Wednesday, July 25, 2012
The Flint Heart - an audiobook review
4 hrs. 9 min.
First written and published in 1910, by Eden Phillpotts, The Flint Heart is a re-telling of his fairytale by Newbery-winning author Katherine Paterson and her husband, John.
In the same vein as the better-known "one ring," from J.R.R. Tolkien's Lord of the Rings trilogy, a heart of flint is forged, containing both evil and power. It survives for thousands of years, occasionally surfacing and disappearing, landing finally in a British moor, where it is unearthed by a kindly farmer who falls immediately under its wicked spell. With the help of fairyland creatures, the farmer's children, 12-year-old Charles, and 5-year-old Unity, undertake the task of finding the vile heart and ensuring that it does no more harm. Though they receive help from fairies, pixies, and the all-knowing Zagabog, their most delightful helper is the hot-water bottle, an ancillary character who will win your heart.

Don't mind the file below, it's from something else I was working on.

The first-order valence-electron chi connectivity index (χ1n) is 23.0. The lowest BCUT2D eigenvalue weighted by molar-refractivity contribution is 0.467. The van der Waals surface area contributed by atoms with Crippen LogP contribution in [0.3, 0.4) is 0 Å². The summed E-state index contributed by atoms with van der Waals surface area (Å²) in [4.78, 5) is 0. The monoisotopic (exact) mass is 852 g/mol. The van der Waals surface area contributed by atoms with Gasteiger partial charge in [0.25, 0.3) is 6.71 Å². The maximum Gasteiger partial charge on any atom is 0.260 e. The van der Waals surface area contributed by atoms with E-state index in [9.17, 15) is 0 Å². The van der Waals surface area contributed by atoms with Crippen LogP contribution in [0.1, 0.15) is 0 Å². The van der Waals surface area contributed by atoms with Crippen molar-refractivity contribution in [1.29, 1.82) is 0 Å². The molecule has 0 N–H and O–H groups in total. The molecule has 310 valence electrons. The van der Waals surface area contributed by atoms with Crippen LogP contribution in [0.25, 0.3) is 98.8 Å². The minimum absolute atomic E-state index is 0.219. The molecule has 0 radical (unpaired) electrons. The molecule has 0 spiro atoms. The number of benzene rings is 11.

Ralph Lister's reading is decidedly British, both in accent and style, calling forth comparisons to English classics. Winnie the Pooh comes immediately to mind.
The audiobook book was nominated for an Audie Award, and the print version is beautifully illustrated by John Rocco. The audio version contains lengthy and interesting commentary by Katherine Paterson regarding the making of The Flint Heart.
This chapter book will make a great family read or listen-aloud, and will appeal to fans of British fantasies similar to The Chronicles of Narnia.
Listen to a sample of The Flint Heart here.
John Rocco's illustrations may be one reason you might prefer this one in print. (Either way, you can't go wrong.) Take a look.
The Flint Heart Book Trailer from Candlewick Press on Vimeo.
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